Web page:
The Spirit of West Clare
Bow Hand 003
Pol Ha'penny, Murphy's; Colonel Frazer, Toss The Feathers; Banish Misfortune, Kitty's Rambles; Jenny's Welcome To Charlie, The Last House In Connaught; Untitled; The Salamanca, The Green Groves Of Erin; The Gallowglass, The Legacy; The Liffey Banks, The Shaskeen, The Boys Of Ballisadare, Woman Of The House, Tansey's Favourite, The Graf Spee, The Ballinasloe Fair; The Dear Irish Boy; Kitty's Gone A-milking; Unidentified, Mrs Kenny; Farewell To Miltown, The Star Of Munster; Unidentified, The Mist On The Meadow, The Wandering Minstrel, The Drummer; The Ace And Deuce Of Pipering, Rodney's Glory; Bonny Kate; The Laurel Tree; The Gold Ring, The Legacy; Eileen Curren, The Star Of Munster, The Moving Bogs, Rolling In The Barrel, The Moving Bogs.Here we have a very welcome CD by one of the greatest of all Irish fiddle players ever to be recorded, the late Bobby Casey, born, as Reg Hall tells us in his uncharacteristically brief sleeve notes, 'at the Crosses of Annagh in Co Clare in 1926'.
I was seldom in the right place at the right time. For nigh on thirty years I have lived in rural Oxfordshire, and trips to the metropolis have been few and far between. This resulted in very few sessions in Irish pubs on Sunday lunchtimes (although a handful stand out in memory), and remaining unexposed to a good deal of great music. This is not to say that I never saw Casey in live performance. I did. On three occasions. Twice as a guest of the Musical Traditions Club, in 1990 and 1991, and again at the National Folk Festival in Sutton Bonnington in 1994. The last of these was a particularly pleasant experience, as I had the honour to direct a joint question and answer session, featuring musical interludes, with both Casey and the great Junior Crehan. In fact, one photo on the CD sleeve shows the pair together, and they were frequent playing companions.
The recordings here are of a fiddle player rather more in his prime - he was aged between forty and forty five - which is certainly not to suggest that nearly thirty years on he was a slouch. Far from it. Via earlier recordings, and along with other stylists, his music had quite a significant impact on my understanding of the regional variations throughout Ireland, and more particularly on the west coast, so much so that I regretted not hearing him live more often.
For his was a very special music, filtered and percolated through whatever perceptions and motivations drove the man, and even within the slightly askance oddness of the generic west Clare style, he was always more 'out there' than the majority of his peers. This is greatly in evidence here. As Reg Hall points out, while absorbing fresh tunes as they came into vogue, his transformation of the material was extensive. The archetypal Co Sligo style of Michael Coleman and Paddy Killoran recorded in the US and issued on 78 rpm discs during the 1920s and 30s, and circulating widely throughout Ireland, both on original issues brought home by returning or visiting emigrants and on reissues within the diaspora, are, as noted, 'transposed ... into his own method of playing.' Casey's bag of tricks features every form of nuance one might expect from a consumate Irish fiddle player: slurs, crans, cascading triplets, double stopping (used sparingly, though to great effect), and those unanticipated 'blue' notes. We learn too that he played extensively in London with another of my heroes [see 'Ten records that changed my life'], the equally idiosyncratic Martin Byrnes, from Co Galway. This I would love to have heard, although their stylistic divergences render the combination difficult to imagine. As it happens, in common with many other stylists Casey was rather chameleon-like in his performance style. The seminal album Paddy in the Smoke: Irish dance music from a London pub (Topic 12T176, now TSCD 603) illustrates this to perfection. Both Casey and Byrnes are showcased there, although there are no tracks in tandem. But when Casey plays alongside another fiddler (and that issue featured several such combinations) it is abundantly clear that he modifies his solo style, in particular ironing out the 'blue' notes and other idiosyncrasies.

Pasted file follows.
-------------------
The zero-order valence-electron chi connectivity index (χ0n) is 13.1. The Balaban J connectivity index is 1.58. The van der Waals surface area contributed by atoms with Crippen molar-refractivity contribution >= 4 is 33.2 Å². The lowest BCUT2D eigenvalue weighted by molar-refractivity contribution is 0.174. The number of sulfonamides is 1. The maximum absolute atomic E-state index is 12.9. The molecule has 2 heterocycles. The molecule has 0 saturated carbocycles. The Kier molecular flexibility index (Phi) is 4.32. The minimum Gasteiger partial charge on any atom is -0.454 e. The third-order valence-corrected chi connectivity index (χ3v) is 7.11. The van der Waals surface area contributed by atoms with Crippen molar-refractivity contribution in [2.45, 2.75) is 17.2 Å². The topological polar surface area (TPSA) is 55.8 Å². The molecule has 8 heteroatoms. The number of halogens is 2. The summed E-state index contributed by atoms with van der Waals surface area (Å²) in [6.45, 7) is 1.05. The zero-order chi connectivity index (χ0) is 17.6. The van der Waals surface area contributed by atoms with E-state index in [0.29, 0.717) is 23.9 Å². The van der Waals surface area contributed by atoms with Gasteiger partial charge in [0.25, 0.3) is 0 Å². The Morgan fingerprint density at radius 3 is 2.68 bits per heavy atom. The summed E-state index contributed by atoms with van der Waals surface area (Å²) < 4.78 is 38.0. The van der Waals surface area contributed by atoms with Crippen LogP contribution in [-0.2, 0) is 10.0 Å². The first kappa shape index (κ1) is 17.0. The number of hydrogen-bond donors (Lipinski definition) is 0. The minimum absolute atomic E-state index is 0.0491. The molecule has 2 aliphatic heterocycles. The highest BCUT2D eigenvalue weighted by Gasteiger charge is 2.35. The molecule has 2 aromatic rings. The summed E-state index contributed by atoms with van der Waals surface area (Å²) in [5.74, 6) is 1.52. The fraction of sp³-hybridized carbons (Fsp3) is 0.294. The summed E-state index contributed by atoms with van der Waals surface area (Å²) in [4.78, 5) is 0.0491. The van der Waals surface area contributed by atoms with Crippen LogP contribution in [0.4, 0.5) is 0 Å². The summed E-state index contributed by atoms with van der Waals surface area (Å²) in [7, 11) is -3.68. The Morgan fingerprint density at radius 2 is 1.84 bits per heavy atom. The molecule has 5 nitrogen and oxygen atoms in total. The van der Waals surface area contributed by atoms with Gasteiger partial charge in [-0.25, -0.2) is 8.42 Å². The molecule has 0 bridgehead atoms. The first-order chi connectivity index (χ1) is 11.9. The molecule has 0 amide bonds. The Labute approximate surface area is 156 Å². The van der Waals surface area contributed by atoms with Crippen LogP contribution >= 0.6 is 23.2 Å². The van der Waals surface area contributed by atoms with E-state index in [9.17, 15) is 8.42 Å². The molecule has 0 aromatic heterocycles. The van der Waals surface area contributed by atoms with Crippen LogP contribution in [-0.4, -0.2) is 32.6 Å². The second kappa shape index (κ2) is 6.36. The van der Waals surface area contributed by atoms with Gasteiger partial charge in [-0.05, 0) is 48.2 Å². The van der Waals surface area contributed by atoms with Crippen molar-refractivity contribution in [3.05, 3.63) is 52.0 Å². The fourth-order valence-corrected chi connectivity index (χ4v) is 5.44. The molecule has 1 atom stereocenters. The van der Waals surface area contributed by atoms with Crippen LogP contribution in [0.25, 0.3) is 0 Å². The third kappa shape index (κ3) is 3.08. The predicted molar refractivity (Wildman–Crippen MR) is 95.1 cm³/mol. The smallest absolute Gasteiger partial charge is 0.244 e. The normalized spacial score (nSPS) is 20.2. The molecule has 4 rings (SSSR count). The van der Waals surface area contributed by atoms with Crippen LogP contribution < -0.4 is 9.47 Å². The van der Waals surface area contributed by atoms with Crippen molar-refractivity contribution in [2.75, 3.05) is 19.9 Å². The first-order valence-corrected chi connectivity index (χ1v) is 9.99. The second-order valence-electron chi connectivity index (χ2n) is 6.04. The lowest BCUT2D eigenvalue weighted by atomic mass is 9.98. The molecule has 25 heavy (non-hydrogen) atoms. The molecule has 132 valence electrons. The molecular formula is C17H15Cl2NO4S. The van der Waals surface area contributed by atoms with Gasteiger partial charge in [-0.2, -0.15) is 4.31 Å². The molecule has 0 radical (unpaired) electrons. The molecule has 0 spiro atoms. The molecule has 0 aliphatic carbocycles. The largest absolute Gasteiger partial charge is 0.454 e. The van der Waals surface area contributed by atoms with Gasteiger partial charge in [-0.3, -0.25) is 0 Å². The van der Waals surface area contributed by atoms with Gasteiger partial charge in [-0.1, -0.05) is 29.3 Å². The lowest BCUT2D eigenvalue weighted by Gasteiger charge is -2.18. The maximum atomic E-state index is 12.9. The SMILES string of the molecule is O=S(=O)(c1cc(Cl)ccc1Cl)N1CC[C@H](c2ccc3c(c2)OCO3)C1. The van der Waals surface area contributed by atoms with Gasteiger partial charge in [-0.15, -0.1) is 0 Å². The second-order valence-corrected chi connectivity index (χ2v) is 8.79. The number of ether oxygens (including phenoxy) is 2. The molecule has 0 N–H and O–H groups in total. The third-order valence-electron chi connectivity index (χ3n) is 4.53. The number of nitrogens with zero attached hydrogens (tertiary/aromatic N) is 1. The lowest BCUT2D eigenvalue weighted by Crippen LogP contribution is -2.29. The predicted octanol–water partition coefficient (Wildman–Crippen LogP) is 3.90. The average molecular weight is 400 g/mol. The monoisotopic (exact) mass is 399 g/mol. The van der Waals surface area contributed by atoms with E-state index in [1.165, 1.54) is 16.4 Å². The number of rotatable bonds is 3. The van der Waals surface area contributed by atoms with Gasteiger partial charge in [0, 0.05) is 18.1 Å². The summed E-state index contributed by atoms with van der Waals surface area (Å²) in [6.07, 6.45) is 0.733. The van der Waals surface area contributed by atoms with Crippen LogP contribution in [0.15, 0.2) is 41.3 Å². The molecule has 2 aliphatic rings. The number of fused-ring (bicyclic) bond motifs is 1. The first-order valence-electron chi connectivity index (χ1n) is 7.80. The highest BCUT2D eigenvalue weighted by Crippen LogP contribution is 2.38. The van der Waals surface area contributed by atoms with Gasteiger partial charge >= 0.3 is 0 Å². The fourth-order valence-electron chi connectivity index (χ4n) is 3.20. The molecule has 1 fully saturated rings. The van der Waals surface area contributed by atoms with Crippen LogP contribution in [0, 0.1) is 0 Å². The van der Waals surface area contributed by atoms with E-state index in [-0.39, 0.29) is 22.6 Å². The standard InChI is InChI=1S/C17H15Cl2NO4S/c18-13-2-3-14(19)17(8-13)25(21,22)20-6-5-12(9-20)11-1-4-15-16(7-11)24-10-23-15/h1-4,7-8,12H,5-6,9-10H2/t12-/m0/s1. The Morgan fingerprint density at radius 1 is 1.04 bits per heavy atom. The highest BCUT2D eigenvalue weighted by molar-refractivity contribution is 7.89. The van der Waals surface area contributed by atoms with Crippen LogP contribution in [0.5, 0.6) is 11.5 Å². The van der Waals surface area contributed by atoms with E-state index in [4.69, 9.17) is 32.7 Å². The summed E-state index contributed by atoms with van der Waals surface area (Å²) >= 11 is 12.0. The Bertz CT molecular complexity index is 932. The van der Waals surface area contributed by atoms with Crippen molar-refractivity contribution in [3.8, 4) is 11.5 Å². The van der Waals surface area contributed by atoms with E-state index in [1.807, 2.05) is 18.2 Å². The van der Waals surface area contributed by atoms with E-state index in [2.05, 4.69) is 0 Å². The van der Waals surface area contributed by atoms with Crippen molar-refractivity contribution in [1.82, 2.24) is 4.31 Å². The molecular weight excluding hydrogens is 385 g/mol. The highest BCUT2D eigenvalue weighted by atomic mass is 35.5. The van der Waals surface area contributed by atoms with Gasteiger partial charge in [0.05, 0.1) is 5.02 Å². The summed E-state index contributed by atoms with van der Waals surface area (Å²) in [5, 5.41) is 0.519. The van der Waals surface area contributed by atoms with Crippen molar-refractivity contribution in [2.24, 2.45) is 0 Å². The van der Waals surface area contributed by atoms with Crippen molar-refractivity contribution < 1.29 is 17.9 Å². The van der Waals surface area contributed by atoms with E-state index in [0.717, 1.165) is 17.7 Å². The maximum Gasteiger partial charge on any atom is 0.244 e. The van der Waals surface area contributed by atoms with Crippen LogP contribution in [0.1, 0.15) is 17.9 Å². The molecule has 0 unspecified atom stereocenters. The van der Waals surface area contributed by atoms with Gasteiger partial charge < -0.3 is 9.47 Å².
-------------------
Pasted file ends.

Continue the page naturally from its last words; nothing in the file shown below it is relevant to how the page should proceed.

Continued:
The music on the release under review is simply wonderful to hear. In the main he plays unaccompanied, which allows his musical creativity to shine through, although on one track the Clare concertina player Tommy McCarthy (who was with Casey at the Musical Traditions club gig in 1991) is heard, and other musicians feature on two further selections. The programmers have taken the time and trouble to give us a varied set of rhythmic selections. Of eighteen tracks (each in the main showcasing two or more tunes), nine are reel sets and five jigs, with the balance consisting of one each of hornpipes, slow air, waltzes and set dances. One reel set is a veritable marathon, offering seven distinct tunes in rapid succession, and running just over eight minutes. He possessed the ability to transform even the most familiar of dance tunes, say, Kitty's Rambles, into something quite special; although even his genius was unable to do much with the slow air My Dear Irish Boy. In addition to the fiddle and ensemble tracks, one features Casey on tin whistle, and he proves to have been an adept player.
In fact, there is not one track which is below par, and I cannot recommend this release highly enough. Given the apparent abandonment of the proposed Comhaltas issue of Casey's music, this has become the market leader. Don't hesitate to give it your support. Available from Bow Hand Records, 90 Prior Deram Walk, Canley, Coventry, CV4 8FS; while Veteran have it in their latest catalogue.
Keith Chandler - 12.6.08